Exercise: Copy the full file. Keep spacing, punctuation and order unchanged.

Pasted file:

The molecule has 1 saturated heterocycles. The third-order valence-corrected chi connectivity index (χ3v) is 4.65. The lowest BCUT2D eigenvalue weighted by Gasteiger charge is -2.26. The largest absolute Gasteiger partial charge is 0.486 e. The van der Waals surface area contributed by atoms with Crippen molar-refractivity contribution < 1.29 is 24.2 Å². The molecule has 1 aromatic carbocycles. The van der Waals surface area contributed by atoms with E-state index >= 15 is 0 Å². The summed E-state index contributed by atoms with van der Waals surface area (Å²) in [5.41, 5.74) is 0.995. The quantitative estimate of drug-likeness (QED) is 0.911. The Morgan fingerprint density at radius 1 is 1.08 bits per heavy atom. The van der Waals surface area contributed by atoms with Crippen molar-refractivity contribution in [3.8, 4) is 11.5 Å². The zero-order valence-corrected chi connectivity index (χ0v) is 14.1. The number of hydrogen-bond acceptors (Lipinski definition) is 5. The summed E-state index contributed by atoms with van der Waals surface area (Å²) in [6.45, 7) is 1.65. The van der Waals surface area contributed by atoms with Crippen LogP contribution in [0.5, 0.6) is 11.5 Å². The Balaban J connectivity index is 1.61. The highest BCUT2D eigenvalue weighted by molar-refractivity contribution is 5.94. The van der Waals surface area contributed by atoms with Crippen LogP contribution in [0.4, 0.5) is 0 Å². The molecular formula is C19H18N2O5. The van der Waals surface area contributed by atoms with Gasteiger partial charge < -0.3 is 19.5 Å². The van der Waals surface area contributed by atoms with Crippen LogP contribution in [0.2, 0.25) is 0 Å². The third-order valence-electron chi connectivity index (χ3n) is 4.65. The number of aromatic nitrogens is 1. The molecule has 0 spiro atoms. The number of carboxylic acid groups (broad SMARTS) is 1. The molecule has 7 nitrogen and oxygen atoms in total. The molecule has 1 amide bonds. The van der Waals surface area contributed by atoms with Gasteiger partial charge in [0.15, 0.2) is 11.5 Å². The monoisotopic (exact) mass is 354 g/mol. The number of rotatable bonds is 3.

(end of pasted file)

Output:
The molecule has 1 saturated heterocycles. The third-order valence-corrected chi connectivity index (χ3v) is 4.65. The lowest BCUT2D eigenvalue weighted by Gasteiger charge is -2.26. The largest absolute Gasteiger partial charge is 0.486 e. The van der Waals surface area contributed by atoms with Crippen molar-refractivity contribution < 1.29 is 24.2 Å². The molecule has 1 aromatic carbocycles. The van der Waals surface area contributed by atoms with E-state index >= 15 is 0 Å². The summed E-state index contributed by atoms with van der Waals surface area (Å²) in [5.41, 5.74) is 0.995. The quantitative estimate of drug-likeness (QED) is 0.911. The Morgan fingerprint density at radius 1 is 1.08 bits per heavy atom. The van der Waals surface area contributed by atoms with Crippen molar-refractivity contribution in [3.8, 4) is 11.5 Å². The zero-order valence-corrected chi connectivity index (χ0v) is 14.1. The number of hydrogen-bond acceptors (Lipinski definition) is 5. The summed E-state index contributed by atoms with van der Waals surface area (Å²) in [6.45, 7) is 1.65. The van der Waals surface area contributed by atoms with Crippen LogP contribution in [0.5, 0.6) is 11.5 Å². The Balaban J connectivity index is 1.61. The highest BCUT2D eigenvalue weighted by molar-refractivity contribution is 5.94. The van der Waals surface area contributed by atoms with Crippen LogP contribution in [0.4, 0.5) is 0 Å². The molecular formula is C19H18N2O5. The van der Waals surface area contributed by atoms with Gasteiger partial charge < -0.3 is 19.5 Å². The van der Waals surface area contributed by atoms with Crippen LogP contribution in [0.2, 0.25) is 0 Å². The third-order valence-electron chi connectivity index (χ3n) is 4.65. The number of aromatic nitrogens is 1. The molecule has 0 spiro atoms. The number of carboxylic acid groups (broad SMARTS) is 1. The molecule has 7 nitrogen and oxygen atoms in total. The molecule has 1 amide bonds. The van der Waals surface area contributed by atoms with Gasteiger partial charge in [0.15, 0.2) is 11.5 Å². The monoisotopic (exact) mass is 354 g/mol. The number of rotatable bonds is 3.